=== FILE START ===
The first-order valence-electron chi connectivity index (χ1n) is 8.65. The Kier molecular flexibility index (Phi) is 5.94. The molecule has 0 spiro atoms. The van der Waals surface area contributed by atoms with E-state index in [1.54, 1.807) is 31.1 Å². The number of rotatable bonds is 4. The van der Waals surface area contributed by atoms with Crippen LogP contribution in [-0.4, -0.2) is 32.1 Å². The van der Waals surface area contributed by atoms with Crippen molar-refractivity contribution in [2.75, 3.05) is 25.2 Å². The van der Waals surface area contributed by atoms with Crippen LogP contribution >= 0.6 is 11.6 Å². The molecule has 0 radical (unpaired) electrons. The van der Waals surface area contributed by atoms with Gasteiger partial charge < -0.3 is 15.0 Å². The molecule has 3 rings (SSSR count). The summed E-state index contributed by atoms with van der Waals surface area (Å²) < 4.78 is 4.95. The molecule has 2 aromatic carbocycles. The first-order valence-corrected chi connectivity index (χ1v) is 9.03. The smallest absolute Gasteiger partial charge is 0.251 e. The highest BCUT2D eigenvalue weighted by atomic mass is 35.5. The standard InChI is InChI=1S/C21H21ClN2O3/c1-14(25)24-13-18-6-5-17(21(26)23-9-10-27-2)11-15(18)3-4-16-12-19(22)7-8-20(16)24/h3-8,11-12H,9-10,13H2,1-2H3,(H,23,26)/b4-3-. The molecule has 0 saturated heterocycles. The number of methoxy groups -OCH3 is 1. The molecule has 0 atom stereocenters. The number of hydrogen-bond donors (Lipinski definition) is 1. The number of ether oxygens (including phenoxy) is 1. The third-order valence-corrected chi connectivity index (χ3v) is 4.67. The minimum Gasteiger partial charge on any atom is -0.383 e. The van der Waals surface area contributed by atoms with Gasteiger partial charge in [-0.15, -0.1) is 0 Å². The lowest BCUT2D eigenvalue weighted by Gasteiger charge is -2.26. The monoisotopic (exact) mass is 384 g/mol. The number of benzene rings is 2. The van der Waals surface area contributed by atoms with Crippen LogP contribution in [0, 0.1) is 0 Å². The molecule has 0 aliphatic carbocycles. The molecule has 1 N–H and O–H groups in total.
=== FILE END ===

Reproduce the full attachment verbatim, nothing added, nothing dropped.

The first-order valence-electron chi connectivity index (χ1n) is 8.65. The Kier molecular flexibility index (Phi) is 5.94. The molecule has 0 spiro atoms. The van der Waals surface area contributed by atoms with E-state index in [1.54, 1.807) is 31.1 Å². The number of rotatable bonds is 4. The van der Waals surface area contributed by atoms with Crippen LogP contribution in [-0.4, -0.2) is 32.1 Å². The van der Waals surface area contributed by atoms with Crippen molar-refractivity contribution in [2.75, 3.05) is 25.2 Å². The van der Waals surface area contributed by atoms with Crippen LogP contribution >= 0.6 is 11.6 Å². The molecule has 0 radical (unpaired) electrons. The van der Waals surface area contributed by atoms with Gasteiger partial charge < -0.3 is 15.0 Å². The molecule has 3 rings (SSSR count). The summed E-state index contributed by atoms with van der Waals surface area (Å²) < 4.78 is 4.95. The molecule has 2 aromatic carbocycles. The first-order valence-corrected chi connectivity index (χ1v) is 9.03. The smallest absolute Gasteiger partial charge is 0.251 e. The highest BCUT2D eigenvalue weighted by atomic mass is 35.5. The standard InChI is InChI=1S/C21H21ClN2O3/c1-14(25)24-13-18-6-5-17(21(26)23-9-10-27-2)11-15(18)3-4-16-12-19(22)7-8-20(16)24/h3-8,11-12H,9-10,13H2,1-2H3,(H,23,26)/b4-3-. The molecule has 0 saturated heterocycles. The number of methoxy groups -OCH3 is 1. The molecule has 0 atom stereocenters. The number of hydrogen-bond donors (Lipinski definition) is 1. The number of ether oxygens (including phenoxy) is 1. The third-order valence-corrected chi connectivity index (χ3v) is 4.67. The minimum Gasteiger partial charge on any atom is -0.383 e. The van der Waals surface area contributed by atoms with Gasteiger partial charge in [-0.15, -0.1) is 0 Å². The lowest BCUT2D eigenvalue weighted by Gasteiger charge is -2.26. The monoisotopic (exact) mass is 384 g/mol. The number of benzene rings is 2. The van der Waals surface area contributed by atoms with Crippen LogP contribution in [0, 0.1) is 0 Å². The molecule has 0 aliphatic carbocycles. The molecule has 1 N–H and O–H groups in total.